The snag:  One of the major themes of the past ten years is squaring the very real progress in the overall state of the economy with persistent slowness and struggle in many pockets of the country.

  • Consumer spending in March rose at the highest rate in close to a decade, wages and salaries increased 0.4 percent, and prices rose just 1.6 percent in the year since March 2018, according to data released Monday by the Commerce Department.

Even so, there is clearly a notable portion of the American public that hasn't felt the gains of the recovery yet, and that is likely to be a major force behind the 2020 election.


Warren trolls Chase Bank after viral tweet draws backlash: Sen. Elizabeth WarrenElizabeth Ann WarrenSupport drops for Medicare for All but increases for public option Hillicon Valley: Warren takes on Facebook over political ads | Zuckerberg defends meetings with conservatives | Civil liberties groups sound alarm over online extremism bill Feehery: Trump may be down, but he's not out yet MORE (D-Mass.) trolled Chase Bank after the bank's attempt at sharing personal finance advice on Twitter was met with backlash.

Chase's original tweet, which has since been deleted, was criticized for appearing to mock people for spending money on things like coffee, food and taxis.

"You: why is my balance so low.

Bank account: make coffee at home.

Bank account: eat the food that's already in the fridge.

Bank account: you don't need a cab, it's only three blocks.

You: guess we'll never know.

Bank account: seriously?

#MondayMotivation," Chase wrote in the tweet, which was later deleted.


In response, Warren sent a tweet mocking Chase in part by pointing out that the bank received a bailout after the financial crash.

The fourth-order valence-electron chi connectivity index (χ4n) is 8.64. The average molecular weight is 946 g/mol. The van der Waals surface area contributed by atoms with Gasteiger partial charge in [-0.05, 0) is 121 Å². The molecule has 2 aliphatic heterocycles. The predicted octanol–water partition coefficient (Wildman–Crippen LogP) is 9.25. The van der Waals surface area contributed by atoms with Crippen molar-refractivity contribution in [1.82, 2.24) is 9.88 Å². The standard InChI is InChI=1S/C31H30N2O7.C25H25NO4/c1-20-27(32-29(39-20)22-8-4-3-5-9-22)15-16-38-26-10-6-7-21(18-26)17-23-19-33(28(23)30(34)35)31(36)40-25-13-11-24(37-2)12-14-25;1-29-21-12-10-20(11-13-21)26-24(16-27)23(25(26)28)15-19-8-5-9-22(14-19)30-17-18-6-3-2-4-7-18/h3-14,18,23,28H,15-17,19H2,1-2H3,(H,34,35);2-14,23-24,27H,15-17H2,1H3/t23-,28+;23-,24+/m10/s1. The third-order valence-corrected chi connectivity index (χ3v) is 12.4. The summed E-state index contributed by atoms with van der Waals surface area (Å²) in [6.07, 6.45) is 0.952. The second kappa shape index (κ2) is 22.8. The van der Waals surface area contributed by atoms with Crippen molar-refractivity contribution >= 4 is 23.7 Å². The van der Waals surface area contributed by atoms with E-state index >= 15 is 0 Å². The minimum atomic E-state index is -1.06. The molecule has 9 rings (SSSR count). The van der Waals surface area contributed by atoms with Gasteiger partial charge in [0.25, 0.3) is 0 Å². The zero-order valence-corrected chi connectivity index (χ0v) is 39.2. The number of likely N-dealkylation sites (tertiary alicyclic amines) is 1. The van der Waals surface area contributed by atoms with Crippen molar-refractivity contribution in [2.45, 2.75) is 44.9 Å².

".@Chase: why aren't customers saving money?

Taxpayers: we lost our jobs/homes/savings but gave you a $25b bailout.

Workers: employers don't pay living wages.

Economists: rising costs + stagnant wages = 0 savings.

Chase: guess we'll never know.

Everyone: seriously?

#MoneyMotivation," Warren tweeted.


Rep. Katie Porter (D-Calif.) also criticized Chase over the tweet, suggesting that the bank "try paying your workers more."

"Hey @Chase, try paying your workers more. Families aren't spending frivolously; they're trying to pay rent," Porter wrote.

Porter had a viral showdown with JP Morgan Chase President and CEO Jamie Dimon over how much the bank was paying its entry-level workers.


House Democrats reject Trump cuts to NIH, Special Olympics with Labor-Health spending bill proposal: House Democrats are proposing adding nearly $12 billion in spending to the Labor, Health, Human Services and Education appropriations bill, according to legislative text released Monday.

The $189.8 billion measure, the largest of 12 annual spending bills except for Defense, is $11.7 billion higher than 2019 levels, and would surpass President Trump's budget request by $47.8 billion.

The proposal rejects Trump's proposed cuts to a number of services and programs, including the National Institutes of Health, the Corporation for Public Broadcasting and the Special Olympics, among others. Niv Elis breaks it down here.



  • A House Democrat on Monday said the IRS should consider requiring refunds for all taxpayers who paid for tax filing services even though they were eligible for free programs.
  • Agricultural and manufacturing firms have been among those hardest hit by tariffs stemming from a yearlong trade war, according to a new survey of business economists.
  • Democrats vying for the 2020 presidential nomination regularly talk about protecting or expanding Social Security benefits, but the issue is far from center stage, and few are offering a viable plan to keep the program solvent.